Women’s hockey team falls short in final

by Monica Wright

If anyone doubted that the WCHA championship match between Minnesota and Minnesota-Duluth was a deep-seated rivalry, they just needed a look at one statistic — the Gophers had as many penalties as shots on goal in the first period.
The noticeably physical game was evenly matched Saturday until the Bulldogs scored late in the first period, sending the Gophers off the ice with a cloud over their heads. The cloud never left — Duluth scored an insurance goal to win 2-0.
“We couldn’t have wanted it more, but we couldn’t execute,” Minnesota goalie Erica Killewald said. “We’ve got to capitalize on breakaways, especially against good teams.”
Minnesota fought hard in the second period, showing more energy and earning more scoring chances. Laura Slominski and Nadine Muzerall each had several breakaway attempts that fell short of the goal.
“We had a lot of good chances on the power play, and our power play has been good this year,” Gophers coach Laura Halldorson said. “If we had gotten a goal, we could have gained momentum, and it might have turned out better for us.”
The game couldn’t have turned out better for Duluth goalie Tuula Puputti, who made 31 saves and was named the tournament’s most valuable player. Joining the Bulldogs in January, Puputti is already the nation’s sixth-ranked goaltender.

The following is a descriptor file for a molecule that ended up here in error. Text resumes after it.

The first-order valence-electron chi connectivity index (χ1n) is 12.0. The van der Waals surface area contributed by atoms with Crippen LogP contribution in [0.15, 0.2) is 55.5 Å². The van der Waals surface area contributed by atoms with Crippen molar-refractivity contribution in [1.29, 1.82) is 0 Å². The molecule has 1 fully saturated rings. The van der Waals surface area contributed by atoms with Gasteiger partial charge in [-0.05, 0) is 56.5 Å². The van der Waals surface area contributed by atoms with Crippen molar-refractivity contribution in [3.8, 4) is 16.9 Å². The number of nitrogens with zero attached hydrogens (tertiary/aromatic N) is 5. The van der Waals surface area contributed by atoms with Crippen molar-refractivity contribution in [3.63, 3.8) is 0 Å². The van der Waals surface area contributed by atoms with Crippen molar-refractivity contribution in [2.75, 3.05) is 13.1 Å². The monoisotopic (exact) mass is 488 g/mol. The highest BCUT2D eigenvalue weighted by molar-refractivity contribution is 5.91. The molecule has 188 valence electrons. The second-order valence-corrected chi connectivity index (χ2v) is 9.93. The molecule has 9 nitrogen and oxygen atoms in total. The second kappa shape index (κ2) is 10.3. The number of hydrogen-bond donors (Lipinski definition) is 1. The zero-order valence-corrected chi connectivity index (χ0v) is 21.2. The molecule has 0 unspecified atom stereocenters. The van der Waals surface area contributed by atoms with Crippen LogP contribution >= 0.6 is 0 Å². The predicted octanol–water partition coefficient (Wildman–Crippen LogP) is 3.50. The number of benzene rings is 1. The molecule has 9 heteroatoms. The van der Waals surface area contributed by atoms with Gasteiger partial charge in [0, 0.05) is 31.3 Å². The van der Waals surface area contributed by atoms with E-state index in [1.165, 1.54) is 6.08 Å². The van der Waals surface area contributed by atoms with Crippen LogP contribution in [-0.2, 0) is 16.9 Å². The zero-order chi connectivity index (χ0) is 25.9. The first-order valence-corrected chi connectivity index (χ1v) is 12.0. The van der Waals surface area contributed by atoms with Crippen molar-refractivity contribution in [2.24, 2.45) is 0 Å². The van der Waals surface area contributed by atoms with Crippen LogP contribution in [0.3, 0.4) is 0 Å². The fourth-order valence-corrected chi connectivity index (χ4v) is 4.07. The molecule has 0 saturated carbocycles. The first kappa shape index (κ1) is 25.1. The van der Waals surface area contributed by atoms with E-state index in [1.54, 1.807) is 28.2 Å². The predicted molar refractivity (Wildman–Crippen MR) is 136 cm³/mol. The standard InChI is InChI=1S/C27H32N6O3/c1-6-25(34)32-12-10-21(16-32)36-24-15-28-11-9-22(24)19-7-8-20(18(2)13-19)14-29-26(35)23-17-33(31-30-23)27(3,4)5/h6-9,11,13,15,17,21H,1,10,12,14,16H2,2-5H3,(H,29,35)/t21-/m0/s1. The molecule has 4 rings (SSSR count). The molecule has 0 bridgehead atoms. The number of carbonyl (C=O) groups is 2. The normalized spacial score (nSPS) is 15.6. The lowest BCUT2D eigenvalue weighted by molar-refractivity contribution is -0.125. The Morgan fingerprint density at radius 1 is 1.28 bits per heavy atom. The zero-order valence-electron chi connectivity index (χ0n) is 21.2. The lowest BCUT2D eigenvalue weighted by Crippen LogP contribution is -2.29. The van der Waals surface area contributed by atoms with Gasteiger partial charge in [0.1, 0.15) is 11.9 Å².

“I definitely didn’t imagine anything like this happening, but I knew the plans and goals for the team,” Puputti said. “It wasn’t an easy game, but my team playing well made it easier.”
Muzerall, the nation’s leading scorer, was quick to point out why Puputti had success shutting down the Gophers.
“Wasn’t she an Olympic goalie? That’s probably why,” Muzerall said.
Even with five Olympians on the Bulldogs roster, the two teams shared an even number of all-tournament players, with goalie Killewald, defender Winny Brodt and right wing Tracy Engstrom joining Duluth’s Puputti, Jenny Schmidgall and Brittny Ralph on the all-tournament team.
Though the loss puts an end to the Gophers’ 21-game winning streak, hope of being in the national championship doesn’t die with the WCHA tournament. Two at-large bids will be awarded in the next two weeks to teams chosen by a committee.
The Gophers have no games left on their schedule, but Halldorson feels that Minnesota is worthy of one of those spots despite the loss to Duluth.
“I’m not going to plead our case,” Halldorson said. “They just need to look at what we’ve done this year.”

Monica Wright covers women’s hockey and welcomes comments at [email protected].